Editorial by John Ziegler

An End To An Endless Story: Why I will never say 'the n-word' aloud again


Sometimes it is best just to tell a story and let the readers come to their own conclusions about what that anecdote says about the nature of reality. My "relationship" with the most controversial word in the English language is one such example.

In July of 1997 I was an evening radio talk show host on an FM station in Nashville, Tennessee. In the aftermath of Mike Tyson biting off Evander Holyfield's ear, I started an on-air discussion about how Whites and Blacks perceive each other and themselves. As part of the rather academic exercise I used the word "nigger" to describe the distinction that some people (including popular black comedian Chris Rock) make between those who follow the rules of society and those who do not.

For a white man to use the dreaded "n-word" was unusual, but I had said it before in a similar show about why Tiger Woods (whom I literally worshiped by having created the "First Church of Tiger Woods" on that very radio station) is so wildly popular among white people.

I used the word not for shock value (as many radio hosts do), but rather because I thought it was intellectual cowardice to not say the word, and I felt that placing the slur into the category of words that could not ever be used gave it far more power than it deserved. It also bothered me greatly that it was perfectly acceptable for a black person to say the word on the air whenever they wanted, but not for a white person (even if they were quoting the word during a news story about the O.J. Simpson case) to do the same.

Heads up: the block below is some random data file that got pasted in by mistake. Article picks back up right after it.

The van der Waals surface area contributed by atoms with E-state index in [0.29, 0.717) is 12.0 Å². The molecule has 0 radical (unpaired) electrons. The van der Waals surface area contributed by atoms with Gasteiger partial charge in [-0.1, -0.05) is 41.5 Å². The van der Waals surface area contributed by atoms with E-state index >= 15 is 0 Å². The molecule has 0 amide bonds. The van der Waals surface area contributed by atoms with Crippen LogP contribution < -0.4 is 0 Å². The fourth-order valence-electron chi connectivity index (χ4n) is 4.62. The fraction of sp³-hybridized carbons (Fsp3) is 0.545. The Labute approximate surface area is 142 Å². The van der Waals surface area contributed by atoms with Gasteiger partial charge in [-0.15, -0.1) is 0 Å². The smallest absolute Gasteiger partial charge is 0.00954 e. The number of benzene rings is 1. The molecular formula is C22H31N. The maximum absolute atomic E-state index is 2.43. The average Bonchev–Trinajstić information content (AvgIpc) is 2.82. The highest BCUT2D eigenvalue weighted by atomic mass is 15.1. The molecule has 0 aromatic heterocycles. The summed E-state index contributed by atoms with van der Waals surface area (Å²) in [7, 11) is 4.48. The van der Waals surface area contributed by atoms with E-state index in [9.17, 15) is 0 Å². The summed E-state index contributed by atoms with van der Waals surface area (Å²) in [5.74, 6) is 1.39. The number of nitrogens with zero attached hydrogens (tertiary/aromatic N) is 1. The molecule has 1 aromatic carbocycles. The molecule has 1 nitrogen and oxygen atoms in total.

Much to my surprise (hey, I was naïve at the time), a couple of days later I was fired without severance. When, very soon after that, boxer Hector "Macho" Camacho used the word "niggers" to describe Tyson and is entourage, no action was taken against him.

Greatly discouraged about both my plight and the state of our society I attempted to make a comeback and was briefly employed (after many months of joblessness) by the other talk station in town. Soon after that, I got hired at an FM talker in my hometown of Philadelphia. I thought that my n-word saga was behind forever. It was really just beginning.

Because of the "n-word" incident, MSNBC had me on live for an hour to talk about the "Greaseman" getting fired for making clearly racist remarks about singer Lauren Hill. This appearance went well and actually led to many other TV spots.

Then, after the talk station I was working for flipped to "All Madonna, All the time" (otherwise known as 80's music), I was forced to work overnights for the all sports talk station in town. Being a former TV sportscaster and a lifelong Philly sports fan, I was actually pretty good at the gig and things were going well until Mike Tyson reemerged in my life.

At a bizarre press conference in which Tyson, among other things, said that he was on Zoloft (the very same antidepressant I am on) so that he didn't kill any members of the media, the convicted rapist actually called himself a "nigger."